And Rosta wabbe:

> Sorry. Suppose (for example) a language has A E I O U in stressed
> but only A I U  in unstressed sylls. A standard phonemeic analysis
> recognize 5 phonemes /a e i o u/ and state phonotactic/prosodic
> constraints that exclude /e o/ from unstressed sylls.
> But this misses the fact that there are 2 different sets of
> one for stressed sylls and one for unstressed sylls, and there is no
> a priori reason to identify the "/a/" of stressed sylls (which
> with 4 other vowels) with the "/a/" of unstressed sylls (which
> with 2 other vowels). Accordingly, the following 8 phonemes should
> recognized [in a move that radically departs from the practice of
> phonemic theory]: /'a 'e 'i 'o 'u a i u/.
> Not, of course, that I think the 8 phoneme analysis is satisfactory.
> But it is better than the orthodox 5 phoneme analysis.
> This is of course just one example. But it's not exotic. --In
> the contrasts in stressable and unstressable syllables are
> and the contrasts in onsets and codas are different.
> FWIW, I would analyse the above system along the following lines:
> * Primitives of segmental content are A, I, U.
> * E and O are made by simultaneous A+I and A+U.
> * The ability of A to combine with I/U is a property only of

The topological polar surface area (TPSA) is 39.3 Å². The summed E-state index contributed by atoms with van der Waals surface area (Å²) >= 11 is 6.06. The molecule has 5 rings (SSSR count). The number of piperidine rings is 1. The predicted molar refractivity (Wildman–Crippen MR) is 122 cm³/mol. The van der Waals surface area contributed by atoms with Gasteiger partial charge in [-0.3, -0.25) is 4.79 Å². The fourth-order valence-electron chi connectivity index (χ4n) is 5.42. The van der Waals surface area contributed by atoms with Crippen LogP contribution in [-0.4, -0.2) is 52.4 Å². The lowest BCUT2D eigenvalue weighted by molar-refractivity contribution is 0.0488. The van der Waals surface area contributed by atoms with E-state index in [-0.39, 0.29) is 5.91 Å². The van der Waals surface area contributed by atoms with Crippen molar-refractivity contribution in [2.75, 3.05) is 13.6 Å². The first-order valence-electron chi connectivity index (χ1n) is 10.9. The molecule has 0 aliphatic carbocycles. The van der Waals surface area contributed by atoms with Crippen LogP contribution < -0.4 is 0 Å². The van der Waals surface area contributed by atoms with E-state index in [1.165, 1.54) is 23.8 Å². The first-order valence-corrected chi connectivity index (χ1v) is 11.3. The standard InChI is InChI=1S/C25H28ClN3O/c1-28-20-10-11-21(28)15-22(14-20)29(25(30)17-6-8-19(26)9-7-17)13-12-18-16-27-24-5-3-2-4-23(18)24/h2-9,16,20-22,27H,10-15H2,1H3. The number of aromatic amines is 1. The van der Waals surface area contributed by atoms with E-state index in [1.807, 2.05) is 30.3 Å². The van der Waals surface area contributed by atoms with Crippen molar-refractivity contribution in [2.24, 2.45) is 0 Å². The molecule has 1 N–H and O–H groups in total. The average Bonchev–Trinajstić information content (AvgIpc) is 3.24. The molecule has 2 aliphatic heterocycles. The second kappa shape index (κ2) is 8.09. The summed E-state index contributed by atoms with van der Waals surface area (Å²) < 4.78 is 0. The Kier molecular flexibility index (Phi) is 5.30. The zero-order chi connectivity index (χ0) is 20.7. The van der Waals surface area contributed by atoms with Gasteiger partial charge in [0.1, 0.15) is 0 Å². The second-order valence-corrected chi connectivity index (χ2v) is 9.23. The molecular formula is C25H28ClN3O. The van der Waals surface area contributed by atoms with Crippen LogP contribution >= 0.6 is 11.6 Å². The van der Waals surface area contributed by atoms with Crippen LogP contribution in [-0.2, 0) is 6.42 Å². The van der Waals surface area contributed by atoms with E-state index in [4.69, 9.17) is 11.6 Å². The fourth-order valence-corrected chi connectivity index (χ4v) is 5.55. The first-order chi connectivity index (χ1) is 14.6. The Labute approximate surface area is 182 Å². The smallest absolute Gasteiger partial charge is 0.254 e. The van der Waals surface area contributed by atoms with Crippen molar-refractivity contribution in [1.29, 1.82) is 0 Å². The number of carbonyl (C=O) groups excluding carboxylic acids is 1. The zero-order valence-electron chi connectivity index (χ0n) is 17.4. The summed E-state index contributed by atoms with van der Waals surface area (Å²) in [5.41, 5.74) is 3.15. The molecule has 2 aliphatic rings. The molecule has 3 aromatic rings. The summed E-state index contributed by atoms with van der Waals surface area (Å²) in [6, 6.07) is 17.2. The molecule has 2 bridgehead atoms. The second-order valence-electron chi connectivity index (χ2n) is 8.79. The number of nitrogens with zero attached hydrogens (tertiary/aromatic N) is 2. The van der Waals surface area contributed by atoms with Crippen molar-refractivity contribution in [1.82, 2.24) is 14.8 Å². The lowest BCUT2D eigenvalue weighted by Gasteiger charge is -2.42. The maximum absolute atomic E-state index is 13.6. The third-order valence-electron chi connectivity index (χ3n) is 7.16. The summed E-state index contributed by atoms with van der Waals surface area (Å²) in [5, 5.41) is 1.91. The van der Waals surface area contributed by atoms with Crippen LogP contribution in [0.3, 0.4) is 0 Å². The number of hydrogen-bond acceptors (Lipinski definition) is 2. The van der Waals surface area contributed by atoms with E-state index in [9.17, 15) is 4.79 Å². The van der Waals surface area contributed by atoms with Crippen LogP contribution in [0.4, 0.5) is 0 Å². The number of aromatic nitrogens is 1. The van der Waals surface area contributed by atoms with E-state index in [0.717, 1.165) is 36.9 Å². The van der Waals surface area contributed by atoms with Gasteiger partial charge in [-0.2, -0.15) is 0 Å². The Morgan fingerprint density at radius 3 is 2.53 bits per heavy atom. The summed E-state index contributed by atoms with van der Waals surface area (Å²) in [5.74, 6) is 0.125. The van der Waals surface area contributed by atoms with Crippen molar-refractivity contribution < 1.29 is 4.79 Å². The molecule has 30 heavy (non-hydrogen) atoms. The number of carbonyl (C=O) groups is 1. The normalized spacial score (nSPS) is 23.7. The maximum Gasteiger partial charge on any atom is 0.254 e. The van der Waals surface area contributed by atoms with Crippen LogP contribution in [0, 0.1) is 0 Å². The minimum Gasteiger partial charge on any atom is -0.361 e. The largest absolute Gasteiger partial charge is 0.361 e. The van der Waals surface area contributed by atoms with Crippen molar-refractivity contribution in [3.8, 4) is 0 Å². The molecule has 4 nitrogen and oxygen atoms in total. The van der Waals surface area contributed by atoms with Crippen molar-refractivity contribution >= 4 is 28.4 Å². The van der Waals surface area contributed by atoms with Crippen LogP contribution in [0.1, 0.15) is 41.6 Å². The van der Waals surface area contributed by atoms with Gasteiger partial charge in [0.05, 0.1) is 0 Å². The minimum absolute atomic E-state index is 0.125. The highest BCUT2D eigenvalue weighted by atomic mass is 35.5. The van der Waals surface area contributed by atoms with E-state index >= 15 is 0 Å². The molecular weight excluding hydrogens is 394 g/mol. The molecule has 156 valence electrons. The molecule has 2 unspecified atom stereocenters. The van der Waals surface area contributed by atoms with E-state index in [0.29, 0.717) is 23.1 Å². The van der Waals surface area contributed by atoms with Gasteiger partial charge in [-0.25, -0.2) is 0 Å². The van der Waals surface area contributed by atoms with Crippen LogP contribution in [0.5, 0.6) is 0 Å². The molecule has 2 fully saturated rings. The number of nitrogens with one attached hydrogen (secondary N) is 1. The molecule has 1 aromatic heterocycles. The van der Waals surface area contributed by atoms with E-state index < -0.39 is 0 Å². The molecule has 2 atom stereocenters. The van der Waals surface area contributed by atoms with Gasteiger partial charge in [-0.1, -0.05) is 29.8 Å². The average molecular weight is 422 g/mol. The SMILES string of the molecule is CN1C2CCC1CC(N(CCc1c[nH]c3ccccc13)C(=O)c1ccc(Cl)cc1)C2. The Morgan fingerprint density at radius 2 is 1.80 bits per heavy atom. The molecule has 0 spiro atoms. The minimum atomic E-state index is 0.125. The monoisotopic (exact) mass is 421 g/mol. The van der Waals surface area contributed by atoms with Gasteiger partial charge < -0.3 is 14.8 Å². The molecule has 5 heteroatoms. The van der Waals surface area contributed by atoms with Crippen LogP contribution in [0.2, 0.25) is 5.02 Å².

>   stressed syllables. ["Tier separation"]

Well, as a non-linguist I could analize this as
  * Primitives: /a/, /e/, /i/, /o/, /u/
  * In unstressed syllables there are neutralization and /i/ and /e/
will both be realized as [i] and /o/ and /u/ as [u].  Wouldn't this be
a correct approximation.

In my conlags I have different contrast for stressed and unstressed
vowels.  In Chleweyish both /a/ and /e/ become [@] in unstressed
position... but this is something that is mostly seen from orthography
(except for monosyllabics) so it can be discuted if /@/ is another
phonem that is written <e> in verbs and <a> in nouns...

In Biwa I had described the phonology in these lines (SAMPA):
  vowels in open syllables:   i  e  9Y A  @\ ow }
  vowels in closed syllables: 1  E  y  V  9  O  U
  unstressed vowels:  I  @  M

Well, unstressed vowels follow vowel harmony patterns: if closest
stressed vowell is open or mid-open the unstressed vowel will be /@/,
and so.

In Biwa syllables could become de-stressed due to composition.  In
Chleweyish some monosyllabics can be stressed or unstressed and the
/A:/ <-> /@/ and /e:/ <-> /@/ changes can be appreciated.

Probably looking in your hipotetical language what happen when /'e/
and /'o/ lose stress it can be seen as a reduction: /'e/ <-> /i/ and
/'i/ <-> /i/, or a combination: /'e/ <-> either /a/ or /i/ or /aj/ or
/ja/ according to some rules.

About consonants contrast in codas or onsets, it is posible to look
what happens when a consonant changes from one position to another.

In Spanish, flapped /r/ and trilled /rr/ only contrast in intervocalic
positions not begining a word.  In codas the consonant is always
trilled.  In the begining of a word is trilled as well.  In consonant
clusters it is flapped.  When deriving, word inicial /rr/ remind /rr/:
real / -> irreal /, but [rr] in codas becomes a
flapped onset when suffix adds a vowel: amor /a.morr/ -> amores

-- Carlos Th